Magic is a common ability in the game, and several character classes use it. Spells are divided into two groups: White, which is defensive and healing, and Black, which is debilitating and destructive. Magic can be bought from White and Black magic shops and assigned to characters whose occupation allows them to use it. Spells are classified by a level between one and eight, with four White and four Black spells per level. Each character may learn only three spells per level. White and Black Mages can potentially learn any of their respective spells, while Red Mages, the Ninja and the Knight cannot use most high-level magic.

Development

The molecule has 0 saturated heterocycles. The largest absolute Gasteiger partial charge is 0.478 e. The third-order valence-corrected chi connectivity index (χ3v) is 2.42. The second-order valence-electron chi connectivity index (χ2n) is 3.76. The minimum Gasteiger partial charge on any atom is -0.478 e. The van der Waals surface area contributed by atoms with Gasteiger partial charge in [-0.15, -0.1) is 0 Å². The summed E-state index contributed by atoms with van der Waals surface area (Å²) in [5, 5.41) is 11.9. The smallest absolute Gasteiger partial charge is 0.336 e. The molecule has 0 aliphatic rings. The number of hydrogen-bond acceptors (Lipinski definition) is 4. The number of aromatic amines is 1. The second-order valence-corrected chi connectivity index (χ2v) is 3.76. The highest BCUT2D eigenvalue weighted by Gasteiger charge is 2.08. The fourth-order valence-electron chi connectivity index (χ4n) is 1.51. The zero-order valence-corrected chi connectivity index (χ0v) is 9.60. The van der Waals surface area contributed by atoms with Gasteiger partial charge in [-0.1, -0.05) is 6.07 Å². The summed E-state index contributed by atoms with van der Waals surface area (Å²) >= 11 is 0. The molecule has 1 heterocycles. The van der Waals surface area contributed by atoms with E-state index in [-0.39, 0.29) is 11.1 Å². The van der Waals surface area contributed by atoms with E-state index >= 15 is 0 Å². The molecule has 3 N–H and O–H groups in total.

Hironobu Sakaguchi had intended to make a role-playing game (RPG) for a long time, but his employer Square refused to give him permission as it expected low sales of such a product. Moreover, only three of his colleagues volunteered to join this project headed by him because he was thought of as a "rough boss" in spite of his unsuccessful creations. However, when the RPG Dragon Quest was released and proved to be a hit in Japan, the company reconsidered its stance on the genre and approved Sakaguchi's vision of Fighting Fantasy, an RPG inspired by Ultima and Wizardry. According to the game's composer, the title was later changed to Final Fantasy as the game was thought to be the company's final project under the threat of bankruptcy. Sakaguchi also explained that the new title stemmed from his personal situation: had the game not sold well, he would have quit the games industry and gone back to university. In 2015, Sakaguchi revealed the name's real origin: the team wanted a title that would abbreviate to "FF", which would sound good in Japanese. The name was originally going to be Fighting Fantasy, but due to concerns over trademark conflicts with the roleplaying gamebook series of the same name, they needed to settle for something else. They eventually chose Final Fantasy. According to Sakaguchi, any title that created the "FF" abbreviation would have done. Commenting on the original story, Sakaguchi said that "Those days definitely seemed like end times, but honestly, any word that started with 'F' would’ve been fine.